Picture used for illustrative purpose only.
Tony Barboza, Tribune News Service
The global struggle to slow the spread of the coronavirus has brought with it cancelled flights, closed businesses and a quickly escalating economic slowdown that could be devastating to millions. It is also certain to shrink greenhouse gas emissions this year, according to climate scientists.
But does that mean we are turning a corner in cutting planet-warming pollution?
If history is any indication, no. The slide in emissions will be temporary, experts say. What’s more, scientists and environmentalists worry the pandemic will at the same time undermine government and industry’s resolve to cut emissions in the long term.
Experts are predicting the health crisis will cause global emissions to drop for the first time since 2009, during the Great Recession. But a look back over the decades shows a steady rise in greenhouse gases punctuated by temporary dips caused by economic downturns, including the 2008 global financial crisis and the oil shocks of the 1970s. Pollution bounces back predictably once the economy starts improving again, with the resurgence in industrial activity, travel and consumption more than offsetting any short-lived benefits to the climate.
“I won’t be celebrating if emissions go down because of the coronavirus,” said Rob Jackson, an environmental scientist at Stanford University who chairs the Global Carbon Project. “We need sustained declines. Not an anomalous year below average.”
Global greenhouse gas emissions rose only slightly in 2019, Jackson said, so it wouldn’t take a big economic shock to push them downward. NASA and European Space Agency satellites have detected big drops in air pollution concentrations in China and Italy as millions went under lockdown or quarantine to slow the virus.
At the same time, there are already some indications industry and regulators want to put the brakes on climate action. Airlines that only months ago were touting efforts to go carbon-neutral to address their rapidly rising emissions are now hit so hard by the slowdown they are warning they will run out of cash without billions in government aid. In Europe, now the epicenter of the pandemic, some airline companies have pushed regulators to delay emissions-cutting policies on account of the coronavirus. The Czech Republic’s prime minister urged the European Union to abandon a landmark law seeking net zero carbon emissions to focus instead on battling the outbreak.
“I’m concerned about a sustained downturn in the economy and the narrative that we no longer have the luxury of addressing emissions,” Jackson said. “That would be devastating.”
Los Angeles and Long Beach officials, meanwhile, cited the virus-related hit to cargo volumes at the nation’s largest seaport as one reason for voting to approve only a modest clean-air fee on shipping containers earlier this month. Air quality officials said the $20-per-container fee is too low to make adequate progress cutting greenhouse gas emissions from thousands of diesel trucks that move goods through a complex that comprises Southern California’s largest single source of air pollution.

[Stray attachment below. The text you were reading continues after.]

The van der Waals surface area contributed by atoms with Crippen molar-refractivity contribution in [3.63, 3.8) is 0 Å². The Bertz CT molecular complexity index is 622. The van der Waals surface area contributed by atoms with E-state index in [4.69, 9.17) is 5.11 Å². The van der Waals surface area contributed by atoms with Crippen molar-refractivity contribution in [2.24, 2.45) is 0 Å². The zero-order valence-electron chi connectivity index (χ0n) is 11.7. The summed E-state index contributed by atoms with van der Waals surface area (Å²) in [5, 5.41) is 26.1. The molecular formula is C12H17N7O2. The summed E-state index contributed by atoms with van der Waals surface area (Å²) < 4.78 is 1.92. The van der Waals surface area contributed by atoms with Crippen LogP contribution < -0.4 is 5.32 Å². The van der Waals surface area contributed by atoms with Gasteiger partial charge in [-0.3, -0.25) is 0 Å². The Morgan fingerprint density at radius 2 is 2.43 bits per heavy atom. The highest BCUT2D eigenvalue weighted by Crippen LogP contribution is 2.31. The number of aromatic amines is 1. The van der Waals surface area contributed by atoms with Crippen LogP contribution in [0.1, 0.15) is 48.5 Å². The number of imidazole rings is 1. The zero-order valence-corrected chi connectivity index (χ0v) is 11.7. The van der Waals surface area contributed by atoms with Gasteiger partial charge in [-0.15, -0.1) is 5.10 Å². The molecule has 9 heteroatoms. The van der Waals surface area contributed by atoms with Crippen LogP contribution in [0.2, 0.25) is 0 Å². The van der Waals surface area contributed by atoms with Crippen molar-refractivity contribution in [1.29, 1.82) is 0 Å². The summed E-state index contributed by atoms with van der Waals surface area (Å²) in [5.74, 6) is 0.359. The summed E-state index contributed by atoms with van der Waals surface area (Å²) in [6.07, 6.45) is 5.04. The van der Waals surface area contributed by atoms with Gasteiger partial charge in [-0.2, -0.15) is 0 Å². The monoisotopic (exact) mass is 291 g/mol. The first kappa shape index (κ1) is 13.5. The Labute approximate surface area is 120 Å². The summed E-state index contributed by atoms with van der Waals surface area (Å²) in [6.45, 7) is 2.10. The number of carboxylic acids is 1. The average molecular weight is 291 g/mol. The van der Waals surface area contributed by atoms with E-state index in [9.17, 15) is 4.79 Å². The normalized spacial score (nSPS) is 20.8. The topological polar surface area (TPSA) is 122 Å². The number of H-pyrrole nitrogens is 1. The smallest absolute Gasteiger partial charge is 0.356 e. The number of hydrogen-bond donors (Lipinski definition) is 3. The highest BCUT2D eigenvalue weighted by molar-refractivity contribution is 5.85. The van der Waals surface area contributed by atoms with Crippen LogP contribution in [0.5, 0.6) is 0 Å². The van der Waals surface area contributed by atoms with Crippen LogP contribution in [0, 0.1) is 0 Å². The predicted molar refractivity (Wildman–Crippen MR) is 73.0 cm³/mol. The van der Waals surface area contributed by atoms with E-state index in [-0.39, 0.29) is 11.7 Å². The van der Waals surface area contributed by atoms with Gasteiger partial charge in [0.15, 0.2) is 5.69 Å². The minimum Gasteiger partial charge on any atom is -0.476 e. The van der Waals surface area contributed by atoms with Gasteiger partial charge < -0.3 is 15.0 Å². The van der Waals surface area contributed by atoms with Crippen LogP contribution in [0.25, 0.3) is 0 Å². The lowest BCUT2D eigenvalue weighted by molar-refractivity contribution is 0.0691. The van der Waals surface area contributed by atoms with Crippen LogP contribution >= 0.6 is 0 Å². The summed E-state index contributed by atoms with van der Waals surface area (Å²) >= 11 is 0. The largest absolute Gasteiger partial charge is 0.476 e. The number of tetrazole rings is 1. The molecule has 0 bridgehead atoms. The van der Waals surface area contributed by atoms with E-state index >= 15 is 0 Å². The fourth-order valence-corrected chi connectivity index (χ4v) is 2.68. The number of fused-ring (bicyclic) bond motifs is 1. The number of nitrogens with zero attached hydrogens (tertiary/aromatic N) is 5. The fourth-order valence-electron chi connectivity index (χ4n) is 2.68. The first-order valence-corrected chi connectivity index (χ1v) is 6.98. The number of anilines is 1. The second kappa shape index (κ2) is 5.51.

Alex Comisar, a spokesman for L.A. Mayor Eric Garcetti, said the city-owned port is “not backing down on our environmental goals.”
“Tariffs have a very real impact on our port, and COVID-19 does add another level of uncertainty that we are already beginning to feel,” Comisar said, adding that officials will revisit the fee annually “to closely monitor its economic and environmental impacts, and ensure no ground is lost in the fight against climate change.”
Some environmentalists are optimistic that social distancing measures being adopted to slow the coronavirus, including a sudden shift to working from home and drastic reductions in air travel, could permanently change people’s attitudes about the transformations needed to slow climate change.
Well before the virus emerged, there was a growing “fight-shaming” movement and a trend among environmentalists and scientists to reduce their carbon footprint by forgoing travel in favour of virtual meetings and videoconferencing.
There is precedent for environmental concerns being pushed aside during times of crisis, only to be followed by a resurgence in pollution as the economy recovers, as was the case after the 2008 global financial crisis.
“After a decrease, you saw carbon dioxide emissions from fossil fuel and cement bounce back in a major, major way in 2010,” said Kelly Levin, a senior associate in the climate program at the World Resources Institute, who worries about the world following a similar trajectory as leaders take urgent, short-term measures to stimulate the economy.
“I think there’s a huge risk that we could boost activity in traditionally heavy industries,” Levin said, though it doesn’t have to be that way. Economic downturns sometimes push in both directions simultaneously, with businesses and governments responding with some economy-boosting measures that hurt the environment and others that promote conservation. That’s what happened with the oil crises of the 1970s.